This Author Interview Questionnaire took me four full, long days to complete, even though I was more prepared than many to take this step. Thanks to an agent who requested a marketing analysis with my submission a few years ago, I’d already done most of this work.
Judging from reactions I heard, my guess is that this agent’s request for a marketing analysis weeds out unwanted submissions from writers not yet ready to think beyond artistic concerns to business concerns. I recall others saying, “I’d never do that, she’s just trying to rip off my marketing ideas so she doesn’t have to do the work!” But then I needn't tell you what most writers feel about marketing when a picture will do.
|Photo via Flickr|
When confronted with the hair-pullers and whiners, I’ve found it is best to quietly shoulder past and get on with the work of building a career as an author. I was right to do so—as it turned out, I returned to this document often, just as my publicist will return to my Sourcebooks questionnaire again and again to inform her efforts.
What goes into a marketing analysis
Here are some of the points I built into my two-page, single-spaced marketing analysis, each of which prepared me to complete the Sourcebooks Author Interview Questionnaire. For your benefit I’ve included one example for each.
- Current headlines related to your book’s theme that can create media talking points for your novel. Headlines about body image abound—one at the time was “Jenny Craig Fires Kirstie Alley for Getting Fat Again.”
- Nonfiction titles selling well that are tied to your book’s theme. Sarah Nilsen’s Does this Book Make my Butt Look Big.
- Comparable fiction titles and how yours differs. Good in Bed by Jennifer Weiner: mine differs in that the treatment is less humorous and the stakes are higher—unlike my protagonist’s career as a dancer, Cannie Shapiro’s newspaper job was never at risk due to her body shape.
- How you used these themes to make your novel relevant for the reader. On the brink of losing everything, new friends support Penelope Sparrow as she reinvents herself on a shoestring; a recession need not always demand the sacrifice of dreams.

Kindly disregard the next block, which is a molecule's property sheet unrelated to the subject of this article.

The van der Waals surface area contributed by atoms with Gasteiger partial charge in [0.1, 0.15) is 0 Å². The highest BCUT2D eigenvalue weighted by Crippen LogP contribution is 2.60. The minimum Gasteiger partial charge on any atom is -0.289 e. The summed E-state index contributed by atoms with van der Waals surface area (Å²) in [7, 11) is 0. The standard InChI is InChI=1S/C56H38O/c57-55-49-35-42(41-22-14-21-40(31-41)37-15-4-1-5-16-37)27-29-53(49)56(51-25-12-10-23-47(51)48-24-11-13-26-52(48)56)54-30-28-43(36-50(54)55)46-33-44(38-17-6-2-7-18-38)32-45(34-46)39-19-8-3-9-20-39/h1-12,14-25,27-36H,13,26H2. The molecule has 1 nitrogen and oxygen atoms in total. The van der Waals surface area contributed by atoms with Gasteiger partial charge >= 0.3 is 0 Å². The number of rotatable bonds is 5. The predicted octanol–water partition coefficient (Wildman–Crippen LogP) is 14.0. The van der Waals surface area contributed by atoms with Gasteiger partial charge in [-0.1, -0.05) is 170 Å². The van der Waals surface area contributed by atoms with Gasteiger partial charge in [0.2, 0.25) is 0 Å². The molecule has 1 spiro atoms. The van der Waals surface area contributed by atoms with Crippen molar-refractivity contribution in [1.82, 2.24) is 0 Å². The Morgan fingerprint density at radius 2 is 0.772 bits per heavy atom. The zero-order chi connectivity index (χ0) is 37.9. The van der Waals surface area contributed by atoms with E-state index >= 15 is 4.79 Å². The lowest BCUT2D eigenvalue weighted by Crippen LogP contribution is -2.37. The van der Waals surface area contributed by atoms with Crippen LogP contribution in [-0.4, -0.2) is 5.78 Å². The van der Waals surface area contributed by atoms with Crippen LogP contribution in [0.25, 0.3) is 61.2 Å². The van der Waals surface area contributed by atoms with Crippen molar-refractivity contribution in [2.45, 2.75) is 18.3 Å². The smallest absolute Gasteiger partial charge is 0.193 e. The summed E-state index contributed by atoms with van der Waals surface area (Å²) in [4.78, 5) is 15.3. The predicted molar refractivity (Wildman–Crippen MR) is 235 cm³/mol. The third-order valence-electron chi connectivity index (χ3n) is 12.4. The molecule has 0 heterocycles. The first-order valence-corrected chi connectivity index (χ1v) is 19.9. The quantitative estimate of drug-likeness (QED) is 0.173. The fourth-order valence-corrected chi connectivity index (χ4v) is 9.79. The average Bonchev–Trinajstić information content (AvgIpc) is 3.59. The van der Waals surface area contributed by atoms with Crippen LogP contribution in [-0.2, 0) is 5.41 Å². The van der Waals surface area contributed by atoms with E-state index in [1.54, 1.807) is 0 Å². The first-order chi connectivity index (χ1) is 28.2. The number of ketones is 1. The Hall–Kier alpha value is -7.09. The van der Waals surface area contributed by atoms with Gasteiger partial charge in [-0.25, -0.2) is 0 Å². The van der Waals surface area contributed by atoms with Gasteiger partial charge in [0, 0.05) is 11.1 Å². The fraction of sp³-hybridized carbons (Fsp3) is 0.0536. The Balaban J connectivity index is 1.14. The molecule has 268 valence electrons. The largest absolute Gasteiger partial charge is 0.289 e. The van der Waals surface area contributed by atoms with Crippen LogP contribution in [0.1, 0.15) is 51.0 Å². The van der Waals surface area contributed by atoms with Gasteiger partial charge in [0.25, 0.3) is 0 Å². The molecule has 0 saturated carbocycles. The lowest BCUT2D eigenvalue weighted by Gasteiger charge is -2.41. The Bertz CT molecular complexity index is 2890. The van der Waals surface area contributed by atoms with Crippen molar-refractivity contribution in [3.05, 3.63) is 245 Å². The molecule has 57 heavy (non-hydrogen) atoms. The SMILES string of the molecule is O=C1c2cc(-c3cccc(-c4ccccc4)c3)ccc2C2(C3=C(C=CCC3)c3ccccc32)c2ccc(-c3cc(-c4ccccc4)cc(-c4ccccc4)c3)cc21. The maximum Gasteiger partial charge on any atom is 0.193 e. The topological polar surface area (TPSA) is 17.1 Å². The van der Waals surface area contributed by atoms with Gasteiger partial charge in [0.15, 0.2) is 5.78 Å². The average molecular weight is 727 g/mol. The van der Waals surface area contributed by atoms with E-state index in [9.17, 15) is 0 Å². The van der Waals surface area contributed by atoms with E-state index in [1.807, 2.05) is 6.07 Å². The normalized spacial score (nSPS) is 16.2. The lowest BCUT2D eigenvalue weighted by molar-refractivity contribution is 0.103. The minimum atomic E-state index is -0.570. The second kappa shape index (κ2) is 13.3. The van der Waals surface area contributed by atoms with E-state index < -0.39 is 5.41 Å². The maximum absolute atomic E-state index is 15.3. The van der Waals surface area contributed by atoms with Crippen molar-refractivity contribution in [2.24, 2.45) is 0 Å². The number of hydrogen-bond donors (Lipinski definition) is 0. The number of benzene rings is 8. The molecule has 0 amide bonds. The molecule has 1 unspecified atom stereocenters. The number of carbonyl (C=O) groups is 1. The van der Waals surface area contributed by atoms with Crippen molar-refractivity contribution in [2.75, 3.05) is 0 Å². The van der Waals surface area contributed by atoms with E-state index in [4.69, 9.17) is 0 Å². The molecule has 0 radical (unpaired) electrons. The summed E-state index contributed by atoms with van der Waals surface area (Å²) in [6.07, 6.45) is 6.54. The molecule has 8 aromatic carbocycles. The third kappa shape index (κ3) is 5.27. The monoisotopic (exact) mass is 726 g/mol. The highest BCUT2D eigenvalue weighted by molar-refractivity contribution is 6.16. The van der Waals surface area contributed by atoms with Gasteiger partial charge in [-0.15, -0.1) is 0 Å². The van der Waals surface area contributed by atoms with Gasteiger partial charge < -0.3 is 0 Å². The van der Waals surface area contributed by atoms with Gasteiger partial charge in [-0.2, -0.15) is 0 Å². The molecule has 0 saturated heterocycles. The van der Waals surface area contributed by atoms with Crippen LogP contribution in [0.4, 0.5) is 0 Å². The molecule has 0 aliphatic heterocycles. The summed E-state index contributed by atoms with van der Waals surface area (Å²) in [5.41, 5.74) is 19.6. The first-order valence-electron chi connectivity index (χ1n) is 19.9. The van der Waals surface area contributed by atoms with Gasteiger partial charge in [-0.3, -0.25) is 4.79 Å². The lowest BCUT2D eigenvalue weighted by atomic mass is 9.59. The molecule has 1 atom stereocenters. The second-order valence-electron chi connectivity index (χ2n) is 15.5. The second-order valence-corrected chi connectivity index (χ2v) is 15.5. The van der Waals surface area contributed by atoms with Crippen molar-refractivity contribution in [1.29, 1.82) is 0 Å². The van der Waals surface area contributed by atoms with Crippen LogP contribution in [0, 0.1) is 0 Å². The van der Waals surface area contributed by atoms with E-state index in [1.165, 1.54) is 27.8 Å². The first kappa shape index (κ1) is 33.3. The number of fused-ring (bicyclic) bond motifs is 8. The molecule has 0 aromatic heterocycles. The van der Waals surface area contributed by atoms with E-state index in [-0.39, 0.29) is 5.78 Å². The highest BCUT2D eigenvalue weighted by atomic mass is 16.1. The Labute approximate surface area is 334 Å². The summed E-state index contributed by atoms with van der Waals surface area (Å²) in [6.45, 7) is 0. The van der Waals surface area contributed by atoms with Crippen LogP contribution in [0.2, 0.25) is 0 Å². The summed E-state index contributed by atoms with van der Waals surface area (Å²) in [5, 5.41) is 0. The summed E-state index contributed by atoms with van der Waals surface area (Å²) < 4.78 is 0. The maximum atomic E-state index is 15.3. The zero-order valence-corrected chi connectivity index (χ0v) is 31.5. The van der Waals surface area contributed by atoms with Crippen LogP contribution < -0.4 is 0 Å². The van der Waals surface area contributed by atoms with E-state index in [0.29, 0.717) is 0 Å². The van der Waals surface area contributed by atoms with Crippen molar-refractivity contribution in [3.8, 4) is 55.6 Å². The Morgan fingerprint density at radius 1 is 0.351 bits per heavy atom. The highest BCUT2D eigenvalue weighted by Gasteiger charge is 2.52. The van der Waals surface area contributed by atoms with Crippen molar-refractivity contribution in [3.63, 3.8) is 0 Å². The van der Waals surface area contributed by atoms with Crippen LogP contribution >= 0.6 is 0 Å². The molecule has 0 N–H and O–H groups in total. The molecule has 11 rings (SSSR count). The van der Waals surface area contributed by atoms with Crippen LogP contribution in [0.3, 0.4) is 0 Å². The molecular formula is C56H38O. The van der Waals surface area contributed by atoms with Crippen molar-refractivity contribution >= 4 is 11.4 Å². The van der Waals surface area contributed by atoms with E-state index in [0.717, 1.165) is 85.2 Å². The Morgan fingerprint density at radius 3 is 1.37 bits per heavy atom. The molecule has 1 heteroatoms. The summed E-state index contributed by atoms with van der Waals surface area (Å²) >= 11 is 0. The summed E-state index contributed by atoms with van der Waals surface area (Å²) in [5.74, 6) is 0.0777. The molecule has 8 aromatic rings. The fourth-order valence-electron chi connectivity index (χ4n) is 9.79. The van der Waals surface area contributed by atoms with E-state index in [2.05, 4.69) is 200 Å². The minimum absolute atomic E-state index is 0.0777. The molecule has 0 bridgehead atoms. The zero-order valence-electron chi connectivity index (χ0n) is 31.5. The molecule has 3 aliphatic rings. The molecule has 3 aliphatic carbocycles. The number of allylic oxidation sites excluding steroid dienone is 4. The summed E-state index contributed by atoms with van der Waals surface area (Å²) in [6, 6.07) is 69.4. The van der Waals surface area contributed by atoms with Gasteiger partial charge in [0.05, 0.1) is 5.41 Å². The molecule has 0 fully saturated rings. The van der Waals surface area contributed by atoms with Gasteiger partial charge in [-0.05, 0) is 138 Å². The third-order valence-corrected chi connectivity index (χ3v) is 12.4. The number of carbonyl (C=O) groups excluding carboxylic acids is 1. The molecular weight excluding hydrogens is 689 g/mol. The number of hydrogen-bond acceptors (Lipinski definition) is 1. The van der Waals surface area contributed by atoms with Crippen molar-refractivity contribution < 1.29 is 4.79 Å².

- Why you were the right person to write this tale. Background as self-employed dancer, choreographer, and dance critic; lived through husband’s suicide; academic and personal interest in body image.
- Pop culture trends that make you believe the book will sell. Proliferation of reality television shows about dance; Dove’s Campaign for Beauty).
- Who your target market is and how you might reach them. This section had many parts, but the most obvious was women readers who consider their bodies’ idiosyncrasies as imperfections, reached by reviews in the women's magazines they turn to for tips on diet and exercise.
In addition, the Sourcebooks Marketing Questionnaire fished for relevant PR contacts—where I’ve lived, where I went to school and when, where I worked. They wanted to know whose books I read and what blogs might review my book. They asked what media experience I’ve already had, leaving me glad I jumped on opportunities to do cable television shows and radio interviews and to speak to writers and other community groups.
If you are a submitting author, consider doing a marketing analysis now. This preparation will inform your queries in a way that is attractive to a prospective business partner. The agent will sense that she is plugging into an existing business model rather than stroking the ego of an author unsure of whether his writing is any good. Then, when your book is ready to sell—whether to a traditional publisher or through you, directly to the public—you won’t be riddled with anxiety as you pray that one of your PR efforts will hit its mark. You’ll be able to move forward with the confidence born of having a plan.
And if you end up at a traditonal publisher, having to fill out a lengthy marketing questionnaire, your hair will thank you.
Just catching up? Here are links to the other posts in this series:
Countdown to a Book 1: Joining Hands
Countdown to a Book 2: Pitching
Countdown to a Book 3: Getting My Agent
Countdown to a Book 4: Developmental Editing
Countdown to a Book 5: All About Image
Countdown to a Book 6: From Writer to Author
Countdown to a Book 7: Five Tips for Getting Blurbs
Countdown to a Book 8: The Manuscript Becomes a Book
Countdown to a Book 9: Why an ARC?
Kathryn Craft is a developmental editor at Writing-Partner.com, an independent manuscript evaluation and line editing service. Her work is represented by Katie Shea at the Donald Maass Literary Agency. Her monthly series, "Countdown to a Book," details the traditional publication of her debut novel, The Art of Falling, by Sourcebooks in January 2014. Connect with Kathryn at her Facebook Author Page and Twitter.